Another problem is that these insects do not store pheromone in a gland that can be removed from the insect and thus isolation of pheromone from the bugs is difficult. Moreover, a male releases at most only a few micrograms of pheromone per day, thus obtaining sufficient material for isolation and identification is very difficult. Another problem in working on N. viridula is that this pest is primarily a tropical insect and no artificial diet is available for the insect. Rearing the insect is difficult because a continuous supply of fresh plant food is required.

IDENTIFICATION OF THE NOVEL COMPOUNDS

The identification of the novel compounds of the invention is described in detail in Example 1, below. Identification of the novel epoxides of the invention also presented problems of unusual difficulty. The trans- and cis-(Z)-α-bisabolene epoxide isomers are chemically very much alike, therefore it is correspondingly difficult to isolate one from the other. Additionally, identification of the novel epoxides was particularly difficult because no precedent for this structure existed. Prior to the invention, these compounds were not known. Further, this is the first time the components of the pheromonal fraction have been identified for a plant-feeding insect in the order Hemiptera, suborder Heteroptera, thus there was no suggestion that the novel compounds of the invention would occur in the pheromonal extract of N. viridula. Structural elucidation of unknown chemicals is difficult because limited theoretical basis exists for predicting chemical structure from mass spectroscopic data. The relationships between mass spectral pattern and structure are not well understood theoretically in enough cases to permit structure assignment by theory alone.

In addition to lack of precedent of structure assignment, another difficulty in the identification of the compound was that only limited amounts of the isolated compounds were available. It was necessary to repeatedly isolate 50-500 micrograms of each isomer to obtain nuclear magnetic resonance, infrared, and ultraviolet spectral data. To obtain final elucidation of the of the structures, microchemical ozonolysis and deoxygenation reactions were carried out, as disclosed in detail below.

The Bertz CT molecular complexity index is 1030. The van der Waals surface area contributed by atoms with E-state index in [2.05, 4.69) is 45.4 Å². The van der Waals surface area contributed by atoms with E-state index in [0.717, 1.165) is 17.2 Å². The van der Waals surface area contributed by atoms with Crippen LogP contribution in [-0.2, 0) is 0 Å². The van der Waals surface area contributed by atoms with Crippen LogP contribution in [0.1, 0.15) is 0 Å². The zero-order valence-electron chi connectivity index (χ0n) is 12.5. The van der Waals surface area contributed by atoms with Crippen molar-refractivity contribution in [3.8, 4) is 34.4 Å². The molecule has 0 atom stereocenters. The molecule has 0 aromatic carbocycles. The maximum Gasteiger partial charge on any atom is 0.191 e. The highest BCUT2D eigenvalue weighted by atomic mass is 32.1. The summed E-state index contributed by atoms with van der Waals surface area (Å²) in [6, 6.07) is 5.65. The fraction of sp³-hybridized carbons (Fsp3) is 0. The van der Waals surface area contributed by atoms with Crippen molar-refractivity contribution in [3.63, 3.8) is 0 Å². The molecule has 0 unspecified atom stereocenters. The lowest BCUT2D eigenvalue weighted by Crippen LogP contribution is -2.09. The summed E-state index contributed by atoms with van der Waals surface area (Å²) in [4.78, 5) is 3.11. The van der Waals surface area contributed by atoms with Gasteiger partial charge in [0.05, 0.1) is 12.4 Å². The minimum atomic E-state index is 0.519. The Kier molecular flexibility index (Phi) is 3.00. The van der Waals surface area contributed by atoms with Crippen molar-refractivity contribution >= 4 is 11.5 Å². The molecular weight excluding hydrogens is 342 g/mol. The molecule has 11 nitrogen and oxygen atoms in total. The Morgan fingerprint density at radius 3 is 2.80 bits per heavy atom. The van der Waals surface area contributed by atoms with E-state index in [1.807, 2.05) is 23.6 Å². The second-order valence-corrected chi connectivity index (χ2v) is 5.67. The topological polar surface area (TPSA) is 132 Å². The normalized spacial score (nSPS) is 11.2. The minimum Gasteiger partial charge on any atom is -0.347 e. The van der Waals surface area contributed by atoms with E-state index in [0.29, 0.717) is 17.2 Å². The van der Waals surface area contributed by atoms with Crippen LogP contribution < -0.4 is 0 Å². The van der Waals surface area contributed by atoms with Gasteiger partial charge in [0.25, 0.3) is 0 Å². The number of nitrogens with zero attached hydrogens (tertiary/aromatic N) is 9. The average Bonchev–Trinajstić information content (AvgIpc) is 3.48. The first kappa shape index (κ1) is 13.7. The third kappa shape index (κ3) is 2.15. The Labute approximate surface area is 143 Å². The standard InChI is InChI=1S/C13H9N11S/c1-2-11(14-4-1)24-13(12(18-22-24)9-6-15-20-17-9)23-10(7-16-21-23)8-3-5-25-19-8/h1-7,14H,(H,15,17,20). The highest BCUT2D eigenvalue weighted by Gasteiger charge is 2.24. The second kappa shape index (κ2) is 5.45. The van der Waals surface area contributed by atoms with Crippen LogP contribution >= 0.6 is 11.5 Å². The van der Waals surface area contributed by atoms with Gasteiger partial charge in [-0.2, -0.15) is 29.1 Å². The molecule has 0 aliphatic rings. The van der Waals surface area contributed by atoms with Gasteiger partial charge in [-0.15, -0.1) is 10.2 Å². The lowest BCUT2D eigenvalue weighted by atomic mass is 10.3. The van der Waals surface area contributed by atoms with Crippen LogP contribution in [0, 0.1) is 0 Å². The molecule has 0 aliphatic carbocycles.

Added difficulty in the structural determination was that the compounds readily decompose under even mildly acidic conditions. In order to obtain enough of each compound for the various experiments to elucidate structure, a wide-bore capillary GC column was employed from which the isomers were trapped as they eluted. This entailed 20-30 injections onto the GC column in one day to trap one of the isomers, with the opposite isomer being lost in the process. The strongest piece of analytical data proving structure was the deoxygenation reaction whereby it was shown that each epoxide isomer was converted to (Z)-α-bisabolene. Use of this reaction for structural elucidation is a new application of the technique which was originally employed in a synthetic scheme for menthane-type alcohols by Delay and Ohloff, Helvetica Chimica Acta 62: 2168-2173 (1979).

Published electron impact mass spectra (EI-MS) matching the spectra for trans-(Z)-α-bisabolene epoxide (compound 8, FIG. 1) and cis-(Z)-α-bisabolene epoxide (compound 9, FIG. 1) could not be found. The similarity of the EI-MS for these two natural products suggested that the compounds were isomers, and their molecular weight (MW)=220 as determined by NH3 chemical ionization mass spectra (CI-MS) indicated they were probably mono-oxygenated sesquiterpenes. Approximately 200 μg of 8 and 9 gas chromatographically trapped together produced a 60 MHz 1 H-NMR spectrum that was apparently not complicated by the coexistence of two compounds, further suggesting that the compounds were isomers both having the (Z)-configuration. The CDCl3 1 H-NMR spectrum of compounds 8 and 9 corresponded to the 1 H-NMR spectrum of (Z)-α-bisabolene, except that the cyclic olefinic proton signal was shifted upfield and the one methyl group resonance was shifted upfield. The C6 D6 1 H-NMR spectrum of compounds 8 and 9 was similar to the CDCl3 1 H-NMR spectrum of the compounds, except that the single proton resonance was shifted further upfield. A similar solvent-dependent upfield shift has been observed in the 1 H-NMR spectra of bisabolene derivatives containing an epoxide group on the ring, and we confirmed this effect on our NMR instrument using a synthetic epoxide of oleic acid. Therefore, we suspected that compounds 8 and 9 were identical to compound 6, but with a C-1,2 epoxide moiety.